Home » Diversity in STEM » Diversity: A work place for everyone

Samantha Neath

D&I Manager, BAE Systems

Supporting diversity and inclusion in the workplace can help create a happier and more engaged workforce.

A workforce with diverse outlooks and backgrounds can be a critical factor in accelerating innovation and bringing new ideas into an organisation. To attract and retain a wider diversity of employees, the evidence is clear that a working environment which values people from different backgrounds and makes them feel welcome in a supportive workplace is really important.

Additionally, customers, shareholders and the employee marketplace now rightly expect companies to demonstrate strong diversity and inclusion (D&I) policies.

Engaged workforce

Samantha Neath, from the corporate diversity and inclusion (D&I) team at BAE Systems, underlines the importance of diversity in the workplace and how a feeling of belonging leads to a happier, more innovative and more engaged workforce

Potential recruits, especially those from the younger elements of society, see companies with a diverse and inclusive working environment as attractive.

“To attract the best talent, we need to demonstrate how we support people,” adds Neath, who co-ordinates the network of employee resource groups (ERGs), which promote D&I within the company.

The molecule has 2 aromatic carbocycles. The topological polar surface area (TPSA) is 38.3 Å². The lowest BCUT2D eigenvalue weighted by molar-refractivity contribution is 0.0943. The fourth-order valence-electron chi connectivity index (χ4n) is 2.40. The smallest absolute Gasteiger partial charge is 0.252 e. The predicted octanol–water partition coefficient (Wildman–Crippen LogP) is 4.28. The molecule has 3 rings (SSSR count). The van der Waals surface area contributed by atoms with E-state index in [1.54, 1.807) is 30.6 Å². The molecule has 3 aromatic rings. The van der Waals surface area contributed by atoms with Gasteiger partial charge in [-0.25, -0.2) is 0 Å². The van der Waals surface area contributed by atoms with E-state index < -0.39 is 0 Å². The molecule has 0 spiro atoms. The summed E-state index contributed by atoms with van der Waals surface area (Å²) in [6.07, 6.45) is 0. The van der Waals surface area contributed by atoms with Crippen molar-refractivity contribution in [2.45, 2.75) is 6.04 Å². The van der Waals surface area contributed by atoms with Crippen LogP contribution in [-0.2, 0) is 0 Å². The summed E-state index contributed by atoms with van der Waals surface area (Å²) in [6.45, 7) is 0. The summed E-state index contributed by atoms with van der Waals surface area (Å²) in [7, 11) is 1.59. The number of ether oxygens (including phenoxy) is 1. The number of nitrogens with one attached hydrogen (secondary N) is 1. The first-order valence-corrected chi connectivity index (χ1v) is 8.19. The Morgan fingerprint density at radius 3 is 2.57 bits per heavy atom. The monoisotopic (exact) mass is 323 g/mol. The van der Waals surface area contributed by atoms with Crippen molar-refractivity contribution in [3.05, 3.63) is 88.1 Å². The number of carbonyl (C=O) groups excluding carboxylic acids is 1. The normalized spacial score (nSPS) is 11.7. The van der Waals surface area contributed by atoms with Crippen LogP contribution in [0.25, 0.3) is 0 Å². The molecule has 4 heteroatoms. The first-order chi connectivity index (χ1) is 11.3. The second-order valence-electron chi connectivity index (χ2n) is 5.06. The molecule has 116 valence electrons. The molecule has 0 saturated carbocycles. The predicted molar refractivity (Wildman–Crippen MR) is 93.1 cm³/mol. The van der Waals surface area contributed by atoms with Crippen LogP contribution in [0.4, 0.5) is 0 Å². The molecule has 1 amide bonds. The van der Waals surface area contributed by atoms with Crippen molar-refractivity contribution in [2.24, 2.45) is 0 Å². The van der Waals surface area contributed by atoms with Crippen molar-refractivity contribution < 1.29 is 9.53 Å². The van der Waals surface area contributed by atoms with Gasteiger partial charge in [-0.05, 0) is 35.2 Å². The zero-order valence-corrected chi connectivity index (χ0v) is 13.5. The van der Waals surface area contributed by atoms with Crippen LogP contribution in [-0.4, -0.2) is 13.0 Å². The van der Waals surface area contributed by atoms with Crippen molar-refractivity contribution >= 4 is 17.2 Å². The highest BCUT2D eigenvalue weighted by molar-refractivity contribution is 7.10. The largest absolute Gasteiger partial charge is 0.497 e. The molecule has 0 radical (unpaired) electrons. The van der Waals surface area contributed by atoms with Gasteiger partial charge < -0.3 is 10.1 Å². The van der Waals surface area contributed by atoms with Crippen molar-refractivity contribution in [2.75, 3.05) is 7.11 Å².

She emphasises that a company must not only articulate its D&I policies, but also ensure employees feel they belong, are not isolated, that there is kindness and compassion in the workplace and that voices and ideas are heard.

Potential recruits, especially those from the younger elements of society, see companies with a diverse and inclusive working environment as attractive. 

Under-represented groups

The ERGs, employee networks of under-represented groups within the business, are a key component of that ethos.

Members can share lived experiences, educate others about what it means to belong to certain groups, and challenge the business and be drivers for change.

In one recent example, BAE Systems’ disability resource group Enabled UK, was instrumental in creating the “working adjustment passport” tool for employees to reach agreement with managers about different ways they may need to work.

ERGs cover disability; gender representation and equality; ethnicity, religion and cultural diversity; mental health; the LGBTQ+ community; and a veterans’ network supporting the military community within BAE Systems.

Supporting all employees

OutLinkUK, the LGBTQ+ resources group at BAE Systems, is very active in sharing learning on LGBTQ+ issues and supporting trans and gender diverse employees.

Neath, who previously chaired the group, says it has introduced a gender identity policy and accompanying guidance, which supports employees in transitioning the workplace, and created a handbook for parents and family members of LGBTQ people in the business.

There are also allies’ networks of people who actively support these groups within the business.

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